Python OOP newbie question: C-Struct-esque constructions

Jay O'Connor joconnor at cybermesa.com
Mon Aug 12 02:47:26 CEST 2002


In article <20020812.073516.2103318776.1420 at cybermesa.com>, "Jay O'Connor"
<joconnor at cybermesa.com> wrote:

> In article <pan.2002.08.12.03.42.26.693124.11376 at example.com>, "Jonathan
> S" <python_hacker at example.com> wrote:
> 
>> hello all,
>> 
>> I'm working on a news-downloading program for myself, and I want to
>> take the list returned from the xover() method of the nntplib module
>> and put it into a class so that each item in that list can be
>> referenced by name.
>> 
>> the way I figured to do it was something like this:
>> 
>> -------------------------------
>> class xover_data():
>>     frog = ""
>>     s_frog = ""
>>     spam = ""
>>     spam_spam = ""
>>     
>>     def __init__(self, list):
>> 		frog = list[0]
>> 		s_frog = list[1]
>> 		spam = list[2]
>> 		spam_spam = list[3]
>> 
>> alist = ['ribbit', 's_ribbit', 'spam', 'spamspam'] x =
>> xover_data(alist) -------------------------------
>> 
>> that way I could access the items from x by name, like x.frog,
>> x.s_frog, etc.
>> 
>> I can do what I need to do, but this solution seems a bit, well,
>> unsophisticated.
>> 
>> Any suggestions as to how to do this more python-esque?
> 
> 
> I'm not sure if it's moer 'python-esque' but you can take advantage of
> the fact that object instance variables are held in an internal
> dictionary indexed by name and build a mapping from array elements to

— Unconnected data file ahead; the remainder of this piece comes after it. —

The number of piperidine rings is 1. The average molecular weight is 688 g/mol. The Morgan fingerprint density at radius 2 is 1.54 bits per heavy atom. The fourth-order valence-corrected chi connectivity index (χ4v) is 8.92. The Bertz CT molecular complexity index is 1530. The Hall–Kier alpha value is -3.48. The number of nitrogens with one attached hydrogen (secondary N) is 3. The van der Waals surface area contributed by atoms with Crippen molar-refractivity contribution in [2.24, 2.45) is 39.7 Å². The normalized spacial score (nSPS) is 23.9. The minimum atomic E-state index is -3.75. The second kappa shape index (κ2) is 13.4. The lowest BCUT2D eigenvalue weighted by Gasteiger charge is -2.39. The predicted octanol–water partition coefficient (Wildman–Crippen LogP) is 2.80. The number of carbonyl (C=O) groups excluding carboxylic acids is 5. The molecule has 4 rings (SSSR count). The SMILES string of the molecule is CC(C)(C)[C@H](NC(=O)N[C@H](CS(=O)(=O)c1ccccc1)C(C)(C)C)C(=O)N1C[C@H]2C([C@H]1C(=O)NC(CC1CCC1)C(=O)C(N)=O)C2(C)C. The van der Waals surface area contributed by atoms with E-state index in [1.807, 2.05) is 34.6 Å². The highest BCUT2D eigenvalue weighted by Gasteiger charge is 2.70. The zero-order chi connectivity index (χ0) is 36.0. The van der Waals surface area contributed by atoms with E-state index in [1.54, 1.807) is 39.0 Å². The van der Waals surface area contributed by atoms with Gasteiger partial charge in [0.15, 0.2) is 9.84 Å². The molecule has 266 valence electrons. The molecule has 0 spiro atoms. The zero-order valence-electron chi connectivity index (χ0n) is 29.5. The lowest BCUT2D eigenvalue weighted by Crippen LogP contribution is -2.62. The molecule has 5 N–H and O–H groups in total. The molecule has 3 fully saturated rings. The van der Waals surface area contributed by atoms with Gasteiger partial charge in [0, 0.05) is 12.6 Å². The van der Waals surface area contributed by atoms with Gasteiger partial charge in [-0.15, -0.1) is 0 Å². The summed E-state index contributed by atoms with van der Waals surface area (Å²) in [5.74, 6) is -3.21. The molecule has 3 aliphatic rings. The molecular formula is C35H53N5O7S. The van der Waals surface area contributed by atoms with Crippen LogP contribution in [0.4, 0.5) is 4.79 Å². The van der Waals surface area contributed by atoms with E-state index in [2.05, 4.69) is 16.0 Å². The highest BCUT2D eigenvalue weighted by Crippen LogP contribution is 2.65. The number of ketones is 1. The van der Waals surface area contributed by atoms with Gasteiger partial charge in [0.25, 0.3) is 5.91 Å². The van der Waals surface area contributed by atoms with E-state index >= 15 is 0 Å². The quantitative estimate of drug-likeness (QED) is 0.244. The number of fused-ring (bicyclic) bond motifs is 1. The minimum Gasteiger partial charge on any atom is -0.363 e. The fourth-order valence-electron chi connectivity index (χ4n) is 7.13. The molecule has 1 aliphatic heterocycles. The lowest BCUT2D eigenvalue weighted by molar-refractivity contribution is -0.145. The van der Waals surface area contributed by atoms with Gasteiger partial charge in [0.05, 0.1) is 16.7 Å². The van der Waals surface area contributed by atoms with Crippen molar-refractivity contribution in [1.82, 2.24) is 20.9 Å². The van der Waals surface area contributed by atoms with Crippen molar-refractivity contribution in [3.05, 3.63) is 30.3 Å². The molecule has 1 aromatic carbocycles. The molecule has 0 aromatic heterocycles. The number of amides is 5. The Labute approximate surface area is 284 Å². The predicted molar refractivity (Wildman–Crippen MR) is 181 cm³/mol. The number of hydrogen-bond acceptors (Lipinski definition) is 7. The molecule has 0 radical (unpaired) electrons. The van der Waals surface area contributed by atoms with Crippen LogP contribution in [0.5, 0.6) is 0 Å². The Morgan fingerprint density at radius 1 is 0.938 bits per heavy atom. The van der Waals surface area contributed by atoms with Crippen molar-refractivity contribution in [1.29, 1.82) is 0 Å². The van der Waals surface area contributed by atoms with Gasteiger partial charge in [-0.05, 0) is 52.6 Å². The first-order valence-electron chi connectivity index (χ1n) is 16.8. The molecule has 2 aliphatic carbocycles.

> instance variables.  Here's a sample
> 
> #!/usr/bin/python
> 
> 
> class xover_data:
> 
> 	# Class variable of instance variable names, order is important
> 	VariableNames = ["frog", "s_frog", "spam"]
> 	
> 	def __init__ (self, aList):
> 	
> 		# use the class variable information to populate my instance
> 		#variables from the given list
> 
> 		for i in range (0, len(xover_data.VariableNames)):
> 			self.__dict__[xover_data.VariableNames[i]] = aList[i]
> 			
> 			
> 
> # -- Main --
> 
> testList = ["ribbit", "s_ribbit", "spam"]
> 
> data = xover_data (testList)
> 
> print data.frog

A slightly more sophistaced version is just to carry the list and allow
your accessor methods to indirect through a mapping dictionary to get
values from the list 
#!/usr/bin/python

class xover_data:

	VariableNameMapping = {"frog":0, "s_frog":1,"spam":2}
	
	def __init__ (self, aList):
		self._variableArray = aList
		
	def _getVariableNamed (self, variableName):
			if xover_data.VariableNameMapping.has_key(variableName):
				return self._variableArray[xover_data.VariableNameMapping[variableName]]
			else:
				#Should probably raise a NameError here, instead
				return None
	
	def frog(self):
		return self._getVariableNamed ("frog")
		
		
# Main

testList = ["ribbit", "s_ribbit", "spam"]

data = xover_data (testList)

print data.frog()


>From there, the next step is just to overwrite __getattr__ to do the
loopkup

#!/usr/bin/python

class xover_data:

	VariableNameMapping = {"frog":0, "s_frog":1,"spam":2}
	
	def __init__ (self, aList):
		self._variableArray = aList
		
	
	def __getattr__ (self, variableName):

			if xover_data.VariableNameMapping.has_key(variableName):
				return self.__dict__["_variableArray"][xover_data.VariableNameMapping[variableName]]
			else:
				#Should probably raise a NameError here, instead
				return None
		
# Main

testList = ["ribbit", "s_ribbit", "spam"]

data = xover_data (testList)

print data.frog

Take care,

-- 
Jay O'Connor
joconnor at cybermesa.com
http://www.r4h.org/r4hsoftware



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